Every day we are moving towards a world that is both more efficient and more digital than any sci- fi cartoon from the 70s could have predicted. One of the forces at the helm of this digital revolution is the creative, design, and web agencies that are facilitating this change for everyone else.
Whether it’s by helping businesses that previously had no digital presence be represented in the digital space or taking established businesses and expanding their opportunities with new online solutions… the role that agencies play is undeniable.
But to try and fuel this innovation, the agencies need a constant supply of developers to fill a multitude of general and specialist roles. And while the demand for developers is at an all-time high, the quantity in both University graduates and self-trained professionals is not even close to enough.
Multiple surveys of over the last couple of years have pointed at a worldwide shortage in developers. The top three issues software businesses face are a mix of:
- Not having enough people
- Sharing experience across seniority levels
- Hiring suitable candidates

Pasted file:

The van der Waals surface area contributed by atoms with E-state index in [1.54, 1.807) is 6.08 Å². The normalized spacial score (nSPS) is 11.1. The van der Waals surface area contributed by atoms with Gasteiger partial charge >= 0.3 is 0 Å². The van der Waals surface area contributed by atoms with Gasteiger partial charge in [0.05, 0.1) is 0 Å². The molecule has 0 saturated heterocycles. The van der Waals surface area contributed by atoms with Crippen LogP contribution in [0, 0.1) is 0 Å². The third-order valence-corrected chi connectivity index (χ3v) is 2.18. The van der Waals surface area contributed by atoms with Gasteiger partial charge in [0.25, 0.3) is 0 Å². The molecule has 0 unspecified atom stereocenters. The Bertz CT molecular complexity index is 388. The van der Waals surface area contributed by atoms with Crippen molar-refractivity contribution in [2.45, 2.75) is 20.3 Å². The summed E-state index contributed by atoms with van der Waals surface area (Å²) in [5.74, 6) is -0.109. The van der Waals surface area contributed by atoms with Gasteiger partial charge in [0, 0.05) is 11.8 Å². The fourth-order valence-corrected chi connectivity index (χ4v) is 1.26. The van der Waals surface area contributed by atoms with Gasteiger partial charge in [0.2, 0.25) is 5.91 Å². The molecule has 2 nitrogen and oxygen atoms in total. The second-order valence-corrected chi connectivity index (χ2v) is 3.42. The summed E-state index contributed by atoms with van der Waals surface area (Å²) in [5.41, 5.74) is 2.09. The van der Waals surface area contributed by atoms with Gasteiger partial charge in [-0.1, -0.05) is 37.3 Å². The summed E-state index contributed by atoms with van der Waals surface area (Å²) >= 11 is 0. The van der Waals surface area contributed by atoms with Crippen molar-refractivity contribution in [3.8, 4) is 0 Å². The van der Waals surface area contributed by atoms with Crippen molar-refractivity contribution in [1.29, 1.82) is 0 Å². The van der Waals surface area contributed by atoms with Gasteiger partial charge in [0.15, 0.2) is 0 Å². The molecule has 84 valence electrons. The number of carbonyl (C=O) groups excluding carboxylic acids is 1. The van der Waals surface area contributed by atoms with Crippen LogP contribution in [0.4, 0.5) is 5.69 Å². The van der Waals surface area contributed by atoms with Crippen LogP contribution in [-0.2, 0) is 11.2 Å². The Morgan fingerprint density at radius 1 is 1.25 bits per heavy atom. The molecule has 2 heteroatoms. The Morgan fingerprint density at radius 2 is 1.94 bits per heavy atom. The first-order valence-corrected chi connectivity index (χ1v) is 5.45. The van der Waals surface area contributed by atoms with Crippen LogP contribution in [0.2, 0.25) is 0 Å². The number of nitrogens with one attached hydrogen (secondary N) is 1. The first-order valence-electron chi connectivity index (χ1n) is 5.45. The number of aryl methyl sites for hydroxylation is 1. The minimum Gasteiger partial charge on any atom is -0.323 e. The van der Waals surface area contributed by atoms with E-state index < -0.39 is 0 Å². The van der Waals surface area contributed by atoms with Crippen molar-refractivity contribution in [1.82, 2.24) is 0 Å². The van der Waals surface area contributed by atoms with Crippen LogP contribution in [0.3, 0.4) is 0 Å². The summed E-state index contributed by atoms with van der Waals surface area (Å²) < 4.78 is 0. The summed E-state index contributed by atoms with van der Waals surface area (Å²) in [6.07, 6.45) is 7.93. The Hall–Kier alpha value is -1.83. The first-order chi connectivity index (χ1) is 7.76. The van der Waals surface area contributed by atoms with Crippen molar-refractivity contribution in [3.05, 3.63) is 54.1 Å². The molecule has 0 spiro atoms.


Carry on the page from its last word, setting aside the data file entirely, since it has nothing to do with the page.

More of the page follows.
With almost 9 out of 10 IT businesses saying that hiring new talent is ”hard” (and 36% calling it ”very hard”), it’s starting to become evident that calling this a developer shortage might be an understatement.
Recruiters often refer to this situation somewhere along the lines of: ’’worldwide developer shortage crisis’’. So if hyperboles are on the table, what if you wanted to make your recruitment even more selective? If you don’t want to settle for just having any ol’ developer, but instead, you want to attract the top talent in the industry, with all the perks they might bring to your agency. Well then, you must be prepared to rethink or tweak some things about the way you operate.
If that sounds like a hassle, or you already have a team filled with top of the line developers, you might want to think about retention instead because employee turnover costs you more than you know, both directly and indirectly:
- Teams that are in constant flux and have an unstable structure are obviously going to be less productive
- The employees that leave are always going to leave with crucial experience/knowledge that is completely removed from the company
- The brand might get damaged from bad reviews on employer-rating sites and word of mouth, or bad press in general
- The cost of losing an employee can range anywhere from 16% to 213% of their annual salary in some cases!
Now that talented developers are more scarce than ever… you might be wondering:
How does one identify this ’’top talent’’? And once you’ve done so, how do you recruit, onboard and retain them?